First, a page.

How to assess whether an agreement between competitors has an anticompetitive object? In general, an agreement is known to be anticompetitive by object (or “per se”) when competitors agree on prices and quantities. However, when an agreement contains pro and anti-competitive features, a balance should be struck and the analysis is more complicated.
This assessment has an enormous impact on the burden of proof lying on competition authorities in antitrust investigations. Indeed, when competition authorities conclude that an agreement is restrictive by object, they do not have to prove the existence of an anticompetitive effect.
For decades, the antitrust community tried to to make a clear distinction between those agreements, which are restrictive by object and the ones whose effects have to be analysed in more depth. Finally, in the last years courts around Europe have handed down a number of judgments on this issue, trying to limit the frequent recourse by competition authorities to the “object shortcut”.
Among the most significant judgments we can surely mention the CJEU’s judgment in Cartes Bancaires, where the Court established a test according to which a “restriction of competition by object” occurs only when the coordination between undertakings reveals a sufficient degree of harm to competition. In order to fulfil the “sufficiency” test, competition authorities have to assess the provisions of the agreement, its objectives and the economic and legal context where coordination takes place (see para. 53 of the decision).
Last December, the Italian Court of First Instance (TAR) issued a ruling, which further restricts Competition Authority’s discretion, as it adds a preliminary step to the Cartes Bancaires test.
In particular, in the case now referred to, the TAR annulled a decision of the Italian Competition Authority (ICA), which had imposed fines to the broadcasters Mediaset and Sky Italy, the Italian Football League (Lega Calcio) and its advisor Infront for a violation of Article 101 TFEU.
The facts in a nutshell: as a result of the auction for the assignment of TV rights of Serie A football competition for seasons 2015-2018, Sky was awarded with lots A (satellite TV rights) and B (cable rights), the most important and expensive ones. However, Lega Calcio – the legal entity appointed by Italian football clubs to sell broadcasting rights to third parties – decided to engage in a negotiation with the bidders and reallocate the lots between Sky (lot A) and Mediaset (lot B and D).
In view of the above, the ICA concluded that the agreement had apportioned the relevant market between the two incumbents (Sky and Mediaset), thus frustrating the objectives pursued by the legislator through the provision of a competitive procedure. Furthermore, according to the ICA, the agreement had foreclosed potential newcomers both as a result of the tender (since Eurosport could otherwise compete for the award of lot D) and in the future (as bid-rigging negatively affects the credibility of future calls for tenders and, therefore, potential new market entry, thus discouraging competition on the merits).
In its ruling, the TAR interestingly underlined that the analysis carried out by the ICA was not exhaustive. Indeed, before concluding that the agreement restricted competition per se, the ICA should have preliminarily ascertained whether the parties shared a “common interest” to be achieved by means of their cooperation. This initial assessment is unavoidable, the TAR laid down. Only once the existence of this joint interest has been tested, the ICA can jump to the second step, which is to assess whether the agreement is anticompetitive (by object or by effect).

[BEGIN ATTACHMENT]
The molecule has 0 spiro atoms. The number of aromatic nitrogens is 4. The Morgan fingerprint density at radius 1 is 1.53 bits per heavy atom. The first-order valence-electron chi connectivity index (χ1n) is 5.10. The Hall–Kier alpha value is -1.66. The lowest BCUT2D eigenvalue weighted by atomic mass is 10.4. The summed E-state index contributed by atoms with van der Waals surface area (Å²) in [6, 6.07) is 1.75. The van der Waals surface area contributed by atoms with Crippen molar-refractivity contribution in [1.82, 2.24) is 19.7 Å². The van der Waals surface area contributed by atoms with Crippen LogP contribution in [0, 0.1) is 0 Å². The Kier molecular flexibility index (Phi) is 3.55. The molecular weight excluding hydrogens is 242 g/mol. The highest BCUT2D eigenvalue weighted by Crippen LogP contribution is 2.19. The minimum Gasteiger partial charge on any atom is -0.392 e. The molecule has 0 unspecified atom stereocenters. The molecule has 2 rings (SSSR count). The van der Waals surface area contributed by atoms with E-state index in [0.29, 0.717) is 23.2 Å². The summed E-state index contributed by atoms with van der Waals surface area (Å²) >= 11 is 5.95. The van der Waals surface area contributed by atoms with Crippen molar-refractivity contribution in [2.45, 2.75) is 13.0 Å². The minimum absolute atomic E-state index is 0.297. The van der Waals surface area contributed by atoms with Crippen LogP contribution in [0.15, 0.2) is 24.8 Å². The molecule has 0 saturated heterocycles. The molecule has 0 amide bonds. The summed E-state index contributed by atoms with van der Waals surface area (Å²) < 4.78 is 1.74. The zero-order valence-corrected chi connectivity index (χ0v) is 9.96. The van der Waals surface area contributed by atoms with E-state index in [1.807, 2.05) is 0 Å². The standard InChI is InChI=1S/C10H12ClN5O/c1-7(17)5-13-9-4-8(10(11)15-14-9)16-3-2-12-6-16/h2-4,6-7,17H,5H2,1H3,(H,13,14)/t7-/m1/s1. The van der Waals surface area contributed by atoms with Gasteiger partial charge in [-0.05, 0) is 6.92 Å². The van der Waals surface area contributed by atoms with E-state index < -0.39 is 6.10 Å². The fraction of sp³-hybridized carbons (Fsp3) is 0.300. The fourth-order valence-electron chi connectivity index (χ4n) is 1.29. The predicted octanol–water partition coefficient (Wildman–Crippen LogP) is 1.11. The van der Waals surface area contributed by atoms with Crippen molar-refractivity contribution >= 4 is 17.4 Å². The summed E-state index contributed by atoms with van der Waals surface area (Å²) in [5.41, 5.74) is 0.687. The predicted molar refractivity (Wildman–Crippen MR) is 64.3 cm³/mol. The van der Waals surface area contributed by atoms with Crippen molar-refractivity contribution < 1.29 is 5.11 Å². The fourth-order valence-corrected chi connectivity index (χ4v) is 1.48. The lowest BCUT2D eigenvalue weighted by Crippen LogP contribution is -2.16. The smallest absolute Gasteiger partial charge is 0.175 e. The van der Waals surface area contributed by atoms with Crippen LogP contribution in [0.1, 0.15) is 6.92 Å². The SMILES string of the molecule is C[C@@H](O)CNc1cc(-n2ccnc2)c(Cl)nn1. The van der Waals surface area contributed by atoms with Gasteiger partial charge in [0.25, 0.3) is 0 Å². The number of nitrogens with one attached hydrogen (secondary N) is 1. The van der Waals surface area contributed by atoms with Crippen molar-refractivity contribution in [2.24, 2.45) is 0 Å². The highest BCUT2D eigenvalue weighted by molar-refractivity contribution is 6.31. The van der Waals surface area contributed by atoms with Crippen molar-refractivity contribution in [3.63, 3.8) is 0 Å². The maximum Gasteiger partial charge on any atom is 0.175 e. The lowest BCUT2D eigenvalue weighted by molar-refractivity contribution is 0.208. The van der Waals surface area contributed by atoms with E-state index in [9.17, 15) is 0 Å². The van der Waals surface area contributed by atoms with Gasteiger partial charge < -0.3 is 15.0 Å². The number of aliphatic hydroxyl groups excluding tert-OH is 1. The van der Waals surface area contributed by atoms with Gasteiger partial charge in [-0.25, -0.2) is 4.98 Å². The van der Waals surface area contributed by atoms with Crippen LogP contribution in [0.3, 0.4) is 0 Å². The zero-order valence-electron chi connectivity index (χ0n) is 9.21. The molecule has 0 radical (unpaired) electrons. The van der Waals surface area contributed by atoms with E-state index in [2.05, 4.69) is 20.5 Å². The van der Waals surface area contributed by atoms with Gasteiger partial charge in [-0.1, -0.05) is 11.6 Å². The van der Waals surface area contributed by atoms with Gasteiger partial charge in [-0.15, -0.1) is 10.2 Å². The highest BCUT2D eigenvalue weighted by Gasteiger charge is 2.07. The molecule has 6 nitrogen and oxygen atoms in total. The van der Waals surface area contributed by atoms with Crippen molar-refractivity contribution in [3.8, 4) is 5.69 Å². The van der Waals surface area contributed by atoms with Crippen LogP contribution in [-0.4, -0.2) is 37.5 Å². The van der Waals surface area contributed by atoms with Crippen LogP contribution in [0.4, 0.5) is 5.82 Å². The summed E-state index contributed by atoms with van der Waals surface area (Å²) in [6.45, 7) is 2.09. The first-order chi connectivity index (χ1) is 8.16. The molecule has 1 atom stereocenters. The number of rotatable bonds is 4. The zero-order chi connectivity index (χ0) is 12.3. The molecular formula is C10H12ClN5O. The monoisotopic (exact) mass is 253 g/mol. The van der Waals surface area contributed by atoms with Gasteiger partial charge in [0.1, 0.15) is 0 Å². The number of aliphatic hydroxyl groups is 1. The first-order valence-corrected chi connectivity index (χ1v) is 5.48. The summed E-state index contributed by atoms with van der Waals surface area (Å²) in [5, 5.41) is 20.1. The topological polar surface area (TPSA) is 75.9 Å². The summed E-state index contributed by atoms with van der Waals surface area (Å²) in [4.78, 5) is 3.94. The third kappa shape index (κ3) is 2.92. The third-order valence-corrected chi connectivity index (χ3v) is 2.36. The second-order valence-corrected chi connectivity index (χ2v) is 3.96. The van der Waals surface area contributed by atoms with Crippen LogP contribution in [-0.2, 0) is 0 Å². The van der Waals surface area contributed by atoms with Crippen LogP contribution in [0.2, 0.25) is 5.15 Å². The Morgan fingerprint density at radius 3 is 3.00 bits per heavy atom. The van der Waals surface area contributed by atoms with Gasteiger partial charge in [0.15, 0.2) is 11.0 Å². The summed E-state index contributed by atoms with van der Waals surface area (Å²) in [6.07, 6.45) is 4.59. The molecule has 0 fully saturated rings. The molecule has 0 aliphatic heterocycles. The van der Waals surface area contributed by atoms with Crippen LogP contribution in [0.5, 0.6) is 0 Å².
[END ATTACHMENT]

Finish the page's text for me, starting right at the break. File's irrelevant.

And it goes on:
Applying this reasoning to the case before them, the Italian judges concluded that the ICA omitted to check whether the parties had a common interest and erred in qualifying the agreement as anticompetitive by object without this preliminary assessment. Indeed, the ICA did not consider the interest of Lega Calcio to avoid a potentially long-lasting litigation with Mediaset (threatened by the latter) and the fact that Infront rightly advised Lega Calcio on the prohibition to sell all the lots to a single buyer. This was enough to exclude the existence of a common interest.
As to the conclusion of the ICA that the agreement was anticompetitive per se, the TAR scrutinised this assessment under Cartes Bancaires and concluded that the analysis of the relevant market had not been accurate enough and some assumptions had been done superficially, without considering a sufficient number of elements. For example, the ICA had not sufficiently proved its argument according to which if the auction had been repeated some new comers, such as Eurosport, could have theoretically entered the market. However, the circumstance that Sky and Mediaset had already owned 97% of the market before the auction would have required an effort deeper than mere theoretical speculation.
In the end, the TAR annulled the ICA’s decision and concluded that the reallocation was even a pro-competitive choice, as it allowed to keep two concurring offers available to the consumers (Sky on the satellite and Mediaset on the cable) and to avoid an increase in prices.
The need to check preliminarily whether the parties of a potentially anticompetitive agreement share a “common interest” to be achieved by means of their cooperation is an important clarification by the TAR and prohibits formalistic recourse to the “by object” shortcut. Should the decision be confirmed by the Court of Appeal (Consiglio di Stato), it would definitely reinforce companies’ prerogatives against the ICA and might be used as an argument in other EU Member States too.